Saturday, June 22, 2013

Dostoyevsky's Pavel Pavlovich: The Eternal Ephebophile

I wrote on my writer's blog about what the award winning non-fiction writer Rich Cohen wrote in a Vanity Fair article about his effort to ghost write a book about Theodore Forstmann.

Cohen wrote: "Writing a nonfiction story is like cracking a safe. It seems impossible at the beginning, but once your're in, you're in."

And I mentioned in The Allure of Nymphets that once I started writing the book, I was inundated with examples of age-discrepant relationships - often by serendipity. I'm still finding examples, almost on a daily basis, which is why I'm going to include at least 50 new pages in the second edition.

One such occurrence took place recently while I was in Brooklyn attending a gathering for a newly retired colleague. I decided to give him a copy of The Allure of Nymphets as a retirement present. (By the way, someone at the gathering called my book "dirty".) While we were discussing the book, I told him that I could literally feel and sense when some media would have an age-discrepant theme.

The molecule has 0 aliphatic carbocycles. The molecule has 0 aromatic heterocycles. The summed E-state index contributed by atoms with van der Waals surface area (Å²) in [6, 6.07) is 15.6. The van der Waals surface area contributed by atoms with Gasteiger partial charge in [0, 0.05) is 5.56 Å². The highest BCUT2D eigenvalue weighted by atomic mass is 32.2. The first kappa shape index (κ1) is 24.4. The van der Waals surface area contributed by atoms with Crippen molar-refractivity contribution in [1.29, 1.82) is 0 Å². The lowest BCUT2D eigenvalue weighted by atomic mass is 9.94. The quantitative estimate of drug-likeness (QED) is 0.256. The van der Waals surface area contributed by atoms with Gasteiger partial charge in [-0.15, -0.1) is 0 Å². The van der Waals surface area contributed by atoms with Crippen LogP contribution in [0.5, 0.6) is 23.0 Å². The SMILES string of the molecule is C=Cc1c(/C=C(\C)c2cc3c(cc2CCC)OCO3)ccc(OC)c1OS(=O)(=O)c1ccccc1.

Consequently, after a sneaked away from the gathering, I continued reading Dostoyevsky's The Eternal Husband on the subway, and to my amazement, the novella contained Pavel Pavlovich Trusotsky, a middle-aged man who aspired to marry 15-year-old Nadia.

This is how the 49-years-old described the nymphet Nadia:

Nadia was better than all her sisters - a small brunette with the air of a wild thing and the boldness of a nihilist; a thievish little demon with fiery eyes, a lovely, though often wicked, smile, amazing lips and teeth, slim, slender, with a nascent thought in the ardent expression of her face, at the same time still quite childish. Her fifteen years spoke in her every step, every word. It turned out later that Pavel Pavlovich had actually seen her for the first time with an oilcloth book bag in her hand, but now she no longer carried it.

However, Pavel Pavlovich Trusotsky made a seduction faux pas, which reduced his chances of marrying Nadia.

Lastly, the age-of-consent in Russia was lowered to 14 in 1988, but returned to 16 in 2003. 

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